In order to face the problems that non-ideal measurements pose to the BDMI and the SDMI, several authors have appealed to the phenomenon of decoherence; this will be discussed below.

6. Properties of composite systems

Let us take a composite system \(\alpha \beta\), whose component subsystems \(\alpha\) and \(\beta\) are represented by the Hilbert spaces \(\mathcal{H}^{\alpha}\) and \(\mathcal{H}^{\beta}\), respectively, and consider a property represented by the projector \(\Pi^{\alpha}\) defined on \(\mathcal{H}^{\alpha}\). It is usual to assume that \(\Pi^{\alpha}\) represents the same property as that represented by \(\Pi^{\alpha} \otimes I^{\beta}\) defined on \(\mathcal{H}^{\alpha} \otimes \mathcal{H}^{\beta}\), where \(I^{\beta}\) is the identity operator on \(\mathcal{H}^{\beta}\). This assumption is based on the observational indistinguishability of the magnitudes represented by \(\Pi^{\alpha}\) and \(\Pi^{\alpha} \otimes I^{\beta}\): if the \(\Pi^{\alpha}\)-measurement has a certain outcome, then the \(\Pi^{\alpha} \otimes I^{\beta}\)-measurement has exactly the same outcome.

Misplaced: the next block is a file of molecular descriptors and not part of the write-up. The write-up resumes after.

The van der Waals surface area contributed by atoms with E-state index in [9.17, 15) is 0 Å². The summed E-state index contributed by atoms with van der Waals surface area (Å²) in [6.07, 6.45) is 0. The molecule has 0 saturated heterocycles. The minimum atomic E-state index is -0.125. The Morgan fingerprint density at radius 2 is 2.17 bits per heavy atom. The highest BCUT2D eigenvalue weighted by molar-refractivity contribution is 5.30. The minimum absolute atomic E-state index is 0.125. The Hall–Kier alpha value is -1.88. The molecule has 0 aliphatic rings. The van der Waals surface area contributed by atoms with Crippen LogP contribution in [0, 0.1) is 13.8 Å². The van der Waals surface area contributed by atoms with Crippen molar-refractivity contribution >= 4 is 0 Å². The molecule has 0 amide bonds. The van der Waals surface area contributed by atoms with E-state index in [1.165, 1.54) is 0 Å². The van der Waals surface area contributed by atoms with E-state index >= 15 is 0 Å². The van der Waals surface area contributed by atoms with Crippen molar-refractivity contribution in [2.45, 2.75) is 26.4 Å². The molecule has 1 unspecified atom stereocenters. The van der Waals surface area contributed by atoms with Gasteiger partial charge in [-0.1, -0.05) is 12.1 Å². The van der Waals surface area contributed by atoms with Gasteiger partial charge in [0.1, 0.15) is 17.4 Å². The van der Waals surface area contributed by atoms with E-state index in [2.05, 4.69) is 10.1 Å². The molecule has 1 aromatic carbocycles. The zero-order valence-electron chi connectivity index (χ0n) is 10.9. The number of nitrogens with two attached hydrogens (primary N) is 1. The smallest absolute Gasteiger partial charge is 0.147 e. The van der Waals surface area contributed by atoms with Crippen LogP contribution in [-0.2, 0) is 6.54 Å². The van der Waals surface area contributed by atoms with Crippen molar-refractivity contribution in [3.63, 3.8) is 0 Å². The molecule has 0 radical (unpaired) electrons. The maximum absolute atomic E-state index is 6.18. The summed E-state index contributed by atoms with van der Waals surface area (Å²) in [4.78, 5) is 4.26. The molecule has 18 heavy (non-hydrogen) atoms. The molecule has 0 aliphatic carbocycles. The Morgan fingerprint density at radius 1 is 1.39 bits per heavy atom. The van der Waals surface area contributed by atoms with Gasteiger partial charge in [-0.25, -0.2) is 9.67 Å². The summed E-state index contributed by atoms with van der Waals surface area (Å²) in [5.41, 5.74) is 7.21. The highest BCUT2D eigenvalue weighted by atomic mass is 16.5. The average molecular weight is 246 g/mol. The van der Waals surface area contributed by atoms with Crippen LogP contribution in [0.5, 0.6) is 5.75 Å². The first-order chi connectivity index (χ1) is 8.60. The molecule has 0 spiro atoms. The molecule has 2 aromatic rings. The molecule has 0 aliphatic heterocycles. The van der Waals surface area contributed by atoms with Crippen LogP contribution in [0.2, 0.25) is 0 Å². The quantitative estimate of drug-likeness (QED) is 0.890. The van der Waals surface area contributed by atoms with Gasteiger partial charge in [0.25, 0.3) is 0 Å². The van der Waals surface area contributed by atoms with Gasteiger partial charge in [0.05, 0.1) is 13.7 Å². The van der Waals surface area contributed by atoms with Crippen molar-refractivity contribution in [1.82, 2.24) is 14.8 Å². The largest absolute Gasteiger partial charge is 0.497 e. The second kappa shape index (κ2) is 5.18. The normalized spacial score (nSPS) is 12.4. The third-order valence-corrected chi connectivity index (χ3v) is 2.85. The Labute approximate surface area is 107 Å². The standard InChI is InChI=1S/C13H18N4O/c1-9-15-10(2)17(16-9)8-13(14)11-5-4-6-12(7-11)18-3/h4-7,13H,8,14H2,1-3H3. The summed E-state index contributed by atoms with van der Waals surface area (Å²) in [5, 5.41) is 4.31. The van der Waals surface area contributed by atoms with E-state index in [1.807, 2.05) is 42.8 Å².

The question is then: If the rules of the BDMI and the SDMI applied to \(\alpha\) assign a value to \(\Pi^{\alpha}\), do those rules applied to the composite system \(\alpha \beta\) assign the same value to \(\Pi^{\alpha} \otimes I^{\beta}\) (condition known as Property Composition), and vice versa (Property Decomposition)? The answer to this question is negative: the BDMI and the SDMI violate Property Composition and Property Decomposition (for a proof, see Vermaas 1998).

Of course, if one maintains that the projectors \(\Pi^{\alpha}\) and \(\Pi^{\alpha} \otimes I^{\beta}\) represent the same property, the violation of Property Composition and Property Decomposition is a serious problem for any interpretation. This is the position adopted by Arntzenius (1990), who judges this violation to be bizarre, since it assigns different truth values to propositions like ‘the left-hand side of a table is green’ and ‘the table has a green left-hand side’, which are normally not distinguished; a similar argument is put forward by Clifton (1996, see also Clifton 1995c).